The U.S. utility landscape is more dynamic and uncertain than it’s been since Thomas Edison and George Westinghouse waged their infamous war over alternating current—and the results might be just...
The Finance Forum: Growth in a Back-to-Basics World
credit ratings fell below investment grade, charges and impairment wiped out years of earnings, we suspended our quarterly dividend, and our share price fell by more than 90 percent," said Green, in the letter to shareholders section of the 2002 annual report.
In August 2003, Aquila reported a net loss for the second quarter was $80.6 million or $.41 per fully diluted share, including $14.5 million of net income from discontinued operations, compared to the 2002 second quarter net loss of $810.0 million or $5.69 per fully diluted share, which included $15.5 million in net income from discontinued operations.
Meanwhile, Green has been selling, selling, and selling billions in assets to restore his company to financial health in the last year. Green, who was interviewed in late July, said that the company had a debt level of $3 billion and planned to reduce it to the range of $1.2 billion to $1.5 billion. Of course, given the furious pace of asset sales in the last six months those numbers are constantly changing, he says.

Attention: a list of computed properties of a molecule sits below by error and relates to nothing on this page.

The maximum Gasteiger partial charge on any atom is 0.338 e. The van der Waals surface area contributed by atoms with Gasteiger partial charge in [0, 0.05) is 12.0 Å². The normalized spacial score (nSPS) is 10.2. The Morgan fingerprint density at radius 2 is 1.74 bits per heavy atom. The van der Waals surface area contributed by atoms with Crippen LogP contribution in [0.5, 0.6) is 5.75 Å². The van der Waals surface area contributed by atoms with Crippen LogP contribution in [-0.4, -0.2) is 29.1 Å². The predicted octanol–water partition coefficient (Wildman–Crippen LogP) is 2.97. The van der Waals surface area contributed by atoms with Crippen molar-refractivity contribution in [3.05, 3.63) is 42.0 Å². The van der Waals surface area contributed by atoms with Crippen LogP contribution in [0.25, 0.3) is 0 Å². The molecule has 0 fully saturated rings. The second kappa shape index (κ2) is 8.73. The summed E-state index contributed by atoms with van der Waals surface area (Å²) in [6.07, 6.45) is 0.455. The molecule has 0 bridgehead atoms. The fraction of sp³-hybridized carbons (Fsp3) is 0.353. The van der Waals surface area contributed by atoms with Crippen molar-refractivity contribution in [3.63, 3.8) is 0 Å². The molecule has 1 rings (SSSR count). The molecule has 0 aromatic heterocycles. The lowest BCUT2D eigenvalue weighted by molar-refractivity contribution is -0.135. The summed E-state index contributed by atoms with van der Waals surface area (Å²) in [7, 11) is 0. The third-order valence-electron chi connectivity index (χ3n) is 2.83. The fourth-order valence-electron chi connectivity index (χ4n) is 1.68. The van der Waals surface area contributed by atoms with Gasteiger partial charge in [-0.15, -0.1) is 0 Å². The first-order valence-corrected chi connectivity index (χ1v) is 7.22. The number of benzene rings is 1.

Moreover, his plan is what he calls a, "clean and disciplined strategy the objectives are financial stability, business stability, built on credibility."
In an August 2003 shareholder update, Green said the company was working diligently to return to profitability after 2004 and that the company's short-term liquidity was sufficient to execute its restructuring plan and support continuing operations.
"We're going back to the Aquila group of 1995, 1996. … So when you think about some of your metrics there, [Aquila is] going back to being a regulated utility, so that means that whatever earnings you make will have a 10 to 12 multiple on them because it's a utility. We don't pay a dividend now but a regulated utility, I believe by definition, should pay one so that's something we'll begin to do when we [return to] profitability."
Shootout in Texas:
TXU Bites Bullet, Dices Dividend
Dan Farell, executive vice president and CFO, TXU
Will investors once again put their trust in TXU after last year? At 3:45 A.M., on Oct. 14, 2002, the utility's chairman in a surprise announcement revealed plans to slash its dividend by 80 percent and abandon its cash-strapped U.K. subsidiary, TXU Europe. According to press reports, the news also shocked investors, who were reassured only a week before that TXU had "ample funding for the strong dividend" and a strong commitment to its flailing European subsidiary. In other press reports, one financial analyst at the time, said, "they never even said they had a liquidity problem..."
Furthermore, much like the Watergate fiasco, to this day many still wonder what TXU executives knew and when they knew it. William J. Murray of Austin, who was a senior vice president in TXU's energy-trading unit, recently claimed he was fired last year for complaining about the company's financial disclosure practices, and alleges that TXU executives knew about potential multibillion-dollar losses in TXU's European operations three months before disclosing the problem to investors, which caused the company's shares to plunge. TXU heatedly denies this. Erle Nye, the